Diarrhea can be classified in two ways: according to the length of time that the condition lasts or the possible cause or setting of the disease.1
Diarrhea Is Generally Classified Based on Duration
If the symptoms come on suddenly but clear up in less than two weeks, it is called acute diarrhea.2 In the U.S., this type of diarrhea is one of the most common illnesses3 and, worldwide, it is among the leading causes of death in children younger than 5 years old.4 Acute diarrhea is typically caused by bacteria, viruses or parasites.5
Persistent diarrhea is when the illness lasts from two to four weeks,6 and can be triggered by parasites, bacteria or viruses.7 If the condition lasts longer than four weeks, it is considered chronic diarrhea.8 Although often caused by digestive disorders, chronic diarrhea can also occur due to other factors, such as:9
• Excessively consuming high amounts of alcohol, caffeine, sugar or dairy
• Taking certain medications
• Surgical procedure
Types of Diarrhea According to Pathophysiology
Diarrhea may also be classified according to the mechanism that the condition undertakes, although there may be an overlap between them:
• Osmotic diarrhea: This form of diarrhea involves the retention of water in the bowel, which results from the accumulation of nonabsorbable substances. For instance, sugar substitutes like sorbitol and mannitol can slow down absorption while causing rapid motility of the small intestine.10
• Secretory diarrhea: When electrolyte absorption is affected, the body releases water into the small intestine, causing loose bowel movements.11 This type of diarrhea is often a result of infection or the intake of certain drugs.12
• Motility-related diarrhea: Hypermotility, or the quick movement of food through the intestines, is a precursor for this type of diarrhea. Motility-related diarrhea occurs when the body lacks time to absorb nutrients and water due to conditions like diabetic neuropathy or hyperthyroidism, or when a person undergoes a surgery called a vagotomy.13
• Inflammatory diarrhea: This occurs when certain pathogens like shigella, salmonella, campylobacter, E. coli or Clostridium difficile attack your intestinal cells. Inflammatory diarrhea mainly affects the colon, causing abdominal pain, fever and even bloody diarrhea. This is common in people with ulcerative colitis and Crohn’s disease.14
You should remember that diarrhea can cause dehydration and may prevent your body from carrying out important functions.15 This can eventually lead to severe problems, such as seizures, urinary problems, heat injuries, kidney failure or hypovolemic shock,16 and can even be fatal.17 However, with prompt and appropriate treatment, these complications can be avoided.18
Other Types of Diarrhea You Can Be Affected With
Aside from the aforementioned conditions, take note of these types of diarrhea that can harm you or someone you know:
• Explosive diarrhea: Watery diarrhea is expelled violently, along with gas. Bacterial infections are the common culprits of this type of diarrhea.19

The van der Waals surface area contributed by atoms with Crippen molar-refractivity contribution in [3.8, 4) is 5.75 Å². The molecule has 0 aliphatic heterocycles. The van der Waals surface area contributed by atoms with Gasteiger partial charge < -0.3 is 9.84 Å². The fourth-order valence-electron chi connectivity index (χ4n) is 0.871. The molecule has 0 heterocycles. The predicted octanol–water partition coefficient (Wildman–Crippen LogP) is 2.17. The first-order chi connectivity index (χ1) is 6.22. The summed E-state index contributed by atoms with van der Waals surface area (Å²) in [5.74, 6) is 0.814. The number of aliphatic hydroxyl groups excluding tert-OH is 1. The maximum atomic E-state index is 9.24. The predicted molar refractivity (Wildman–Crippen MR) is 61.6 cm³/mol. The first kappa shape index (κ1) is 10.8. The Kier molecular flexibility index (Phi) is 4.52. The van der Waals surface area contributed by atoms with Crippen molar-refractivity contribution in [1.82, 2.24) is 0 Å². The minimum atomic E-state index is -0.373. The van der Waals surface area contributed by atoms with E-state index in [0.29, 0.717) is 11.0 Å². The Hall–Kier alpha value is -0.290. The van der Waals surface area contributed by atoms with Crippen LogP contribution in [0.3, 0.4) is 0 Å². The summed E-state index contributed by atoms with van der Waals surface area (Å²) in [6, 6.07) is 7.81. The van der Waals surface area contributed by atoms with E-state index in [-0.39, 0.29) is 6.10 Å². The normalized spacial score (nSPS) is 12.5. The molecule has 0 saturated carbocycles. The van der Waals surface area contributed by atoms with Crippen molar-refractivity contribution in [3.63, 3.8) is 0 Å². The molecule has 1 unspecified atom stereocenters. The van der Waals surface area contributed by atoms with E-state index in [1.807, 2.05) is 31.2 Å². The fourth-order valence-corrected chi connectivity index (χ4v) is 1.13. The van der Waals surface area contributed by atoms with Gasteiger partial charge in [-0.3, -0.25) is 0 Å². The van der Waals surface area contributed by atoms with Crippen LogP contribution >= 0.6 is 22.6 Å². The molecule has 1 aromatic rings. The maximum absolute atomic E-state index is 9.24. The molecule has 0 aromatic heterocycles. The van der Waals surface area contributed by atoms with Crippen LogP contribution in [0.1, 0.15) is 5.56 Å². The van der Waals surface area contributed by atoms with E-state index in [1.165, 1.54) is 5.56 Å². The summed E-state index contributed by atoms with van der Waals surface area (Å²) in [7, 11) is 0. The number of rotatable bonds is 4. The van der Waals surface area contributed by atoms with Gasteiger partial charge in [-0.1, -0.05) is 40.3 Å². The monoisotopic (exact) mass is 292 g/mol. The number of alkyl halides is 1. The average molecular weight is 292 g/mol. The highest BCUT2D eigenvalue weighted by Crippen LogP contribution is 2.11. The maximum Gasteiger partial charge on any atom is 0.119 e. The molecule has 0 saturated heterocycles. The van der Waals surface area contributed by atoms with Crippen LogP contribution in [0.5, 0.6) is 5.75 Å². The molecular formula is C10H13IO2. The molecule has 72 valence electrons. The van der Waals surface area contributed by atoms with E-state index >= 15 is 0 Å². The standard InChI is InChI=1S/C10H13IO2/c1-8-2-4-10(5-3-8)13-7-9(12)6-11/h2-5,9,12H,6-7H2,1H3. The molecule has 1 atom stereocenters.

• Traveler’s diarrhea: This disorder occurs when a patient consumes contaminated food or water. Common indicators of traveler’s diarrhea, aside from loose bowels, include abdominal cramps, nausea, vomiting and fever.20
• Chronic oily or fatty diarrhea: Patients with oily or fatty diarrhea expel greasy or very bad-smelling stools. This type of diarrhea mainly arises after a patient eats fat-, fiber- or potassium oxalate-rich foods, nuts, oily and fatty fish, artificial fats or alcohol, although some diseases, such as liver or kidney damage or failure, Crohn’s disease, celiac disease or gallstones may trigger oily or fatty diarrhea, too.21
• Burning diarrhea: As its name implies, this type of diarrhea causes a painful and burning sensation while passing stools. Burning diarrhea typically develops after eating spicy foods, since a compound present in chilies called capsaicin may disrupt digestive tissue function. The burning feeling arises because the capsaicin is not broken down properly before it leaves the body. Other possible causes of burning diarrhea include:22
◦ Failure to break down stomach acids, digestive enzymes and bile
◦ Eating large, rough and seed-containing foods that may damage rectal tissues
◦ Physical trauma such as increased wiping of the buttocks when passing stoolt
• Laxative abuse
• Foamy diarrhea: Foamy diarrhea may occur among people with celiac disease, but this condition may also indicate IBS, a parasitic infection or pancreatitis. In some cases, foamy stools or diarrhea may occur after abdominal surgeries, particularly those that involve removing a section of your small or large intestine.23
Dark or black/tarry stools: These may result from upper gastrointestinal tract bleeding caused by ulcers, noncancerous tumors or acid reflux-caused bleeding esophagus sores.
Foods like black licorice and blueberries, as well as iron supplements, may cause black stools, too.
Orange stools: Yellow or orange food coloring and foods like carrots, cilantro, collard greens, thyme and kale can lead to orange stools.
Lack of bile or improper bile absorption due to conditions like diarrhea, short bowel syndrome (SBS) or irritable bowel syndrome (IBS) can also cause this.29
Red stools: These can be due to lower intestinal tract bleeding caused by hemorrhoids, colitis, polyps in the colon or noncancerous tumors.
Dietary factors include ingesting red food coloring, beets, cranberries or tomato juice or soup.
White stools: Lack of bile, which may signal a blocked bile duct can turn stools white. Taking antacids and anti-diarrhea medicines are also possible causes.
Yellow stools: Increased amounts of fat in stool turn stools yellow. This occurs because of a malabsorption disorder like celiac disease and cystic fibrosis, Giardia disorder or Gilbert’s syndrome.
Gray stools: Hepatitis, gallbladder disorders or malabsorption diseases are possible causes.